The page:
Wednesday, January 20, 2010

Tricoteuses Sans Frontières*

I was here during the 1989 Loma Prieta Earthquake . Although, it was a 6.9 serious rumble, caused some damage and collapsed the Oakland end of the Bay Bridge, it was a goddamn picnic compared to the last nine days of Haiti (7.0). I mean this literally; I walked across town a few dusty hours later and rode out the aftershocks with some very nice friends over salmon and candle light. How bourgeois. 63 people died. A couple thousand had to find new digs and a few -boo fucking hoo- quabillion dollar beach chalets took a dive off Opal Cliffs. Over all, we were really fucking lucky.

In the theme of disaster, I moved out of state two months later and for years afterwards the sound of a garbage truck would make me leap under chaises and grab complete strangers. We were lucky, mostly because of the devastation of 1906 across the Bay shook us up (killing 3,000 plus) to now be preparing in earnest for "The Big One", which California drags into the headlines whenever news is slow. So far we continue to be very, very lucky. And sort of willfully stupid about it.

(double click on the photo for the panorama image from wikipedia. It is really something.)

Local Californians have called our preparededness kits both "cute" and "paranoid"; both comments makes me want to punch them in the face.

I am a native and I am not stupid. I very serious about this shit. I have two pair of work gloves ready for action, baby.

So there's the thing. Since moving back, one of the Case Del Leiderhosen preferred iphone apps has been ifeltthat. If you look at craigslist, there's a little link to the Shake Map. When I get jolted awake at the pre-dawn hours by a 4.5 and confirm the bookcase has not fallen on me, I pull it up just to prove to the Steven that yes, shit did go down and no, his AV equipment is still safe.

So I am updating the app, noting the phenomenal size of the aftershocks in Haiti, almost as large as the initial quake. And then I look at the historical data.

You won't have to look far to see that there is no USGS quake data prior to 1/12/10, 21:53:10 for Haiti. None. Nobody bothered to track the data, even though the Caribbean and East Coast of the South American Continent has always been highly volatile. Size 7.0, 10,000+ dead and more dying in the Capitol alone. How many seismic researchers in Haiti? One.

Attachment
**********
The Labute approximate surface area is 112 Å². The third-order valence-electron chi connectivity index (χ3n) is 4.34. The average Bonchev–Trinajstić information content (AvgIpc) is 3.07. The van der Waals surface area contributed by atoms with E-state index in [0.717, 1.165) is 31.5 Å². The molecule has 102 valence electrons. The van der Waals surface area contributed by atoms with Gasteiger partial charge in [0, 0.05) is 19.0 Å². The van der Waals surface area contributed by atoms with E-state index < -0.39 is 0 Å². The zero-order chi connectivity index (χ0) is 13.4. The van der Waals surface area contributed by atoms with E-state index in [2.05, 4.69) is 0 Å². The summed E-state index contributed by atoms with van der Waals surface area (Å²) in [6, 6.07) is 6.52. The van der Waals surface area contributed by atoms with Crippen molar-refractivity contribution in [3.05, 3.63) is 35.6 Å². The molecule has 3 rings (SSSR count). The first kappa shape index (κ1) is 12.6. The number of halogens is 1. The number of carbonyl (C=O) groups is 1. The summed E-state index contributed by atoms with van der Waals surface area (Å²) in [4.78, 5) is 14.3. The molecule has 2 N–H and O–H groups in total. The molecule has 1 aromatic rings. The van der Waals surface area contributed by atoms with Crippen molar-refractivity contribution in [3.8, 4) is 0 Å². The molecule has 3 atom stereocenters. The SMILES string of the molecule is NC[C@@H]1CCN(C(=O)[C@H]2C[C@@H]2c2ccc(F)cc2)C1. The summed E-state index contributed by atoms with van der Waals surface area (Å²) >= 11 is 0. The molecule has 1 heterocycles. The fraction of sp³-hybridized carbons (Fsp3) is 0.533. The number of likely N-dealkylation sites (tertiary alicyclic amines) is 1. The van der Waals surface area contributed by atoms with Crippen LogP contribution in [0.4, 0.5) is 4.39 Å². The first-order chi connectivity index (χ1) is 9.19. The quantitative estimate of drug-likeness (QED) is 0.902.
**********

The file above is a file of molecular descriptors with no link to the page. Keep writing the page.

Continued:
I think it's because all the nearby oil deposits have either been depleted or spoken for. Poverty is so unpretty.

The ground you stand on is always in transition. Even there mid-continent (Oklahoma, 2.5) you are pulled either towards San Francisco or the Atlantic. As much as I would love to see you in SF (we've tidied up since 1906), the next time you are at your hardware store buy yourself two pairs of work gloves. A pair will set you back less than a bagel and a double latte. Two pairs in the right place (don't forget the trunk of the car) end up being used for more things imaginable and you will be thought entirely awesome when the need for them arises, even if it is just to change a tire and be somebody's hero for a day.

Our ground and our destiny is never certain. Be well. Kiss your kids and call your Ma just to pester her. Send some hopeful wishes for the survivors and a prayer for those who were unlucky. Anything you can spare to show support might get you some karmic snaps.

I believe in you and that, when needed, you will know where your gloves are.

*Tricoteuses Sans Frontières supports Médecins Sans Frontières/ Doctors Without Borders, without whom some worthy kids, parents and nanas tonight might be truly and unjustly fucked.

No comments: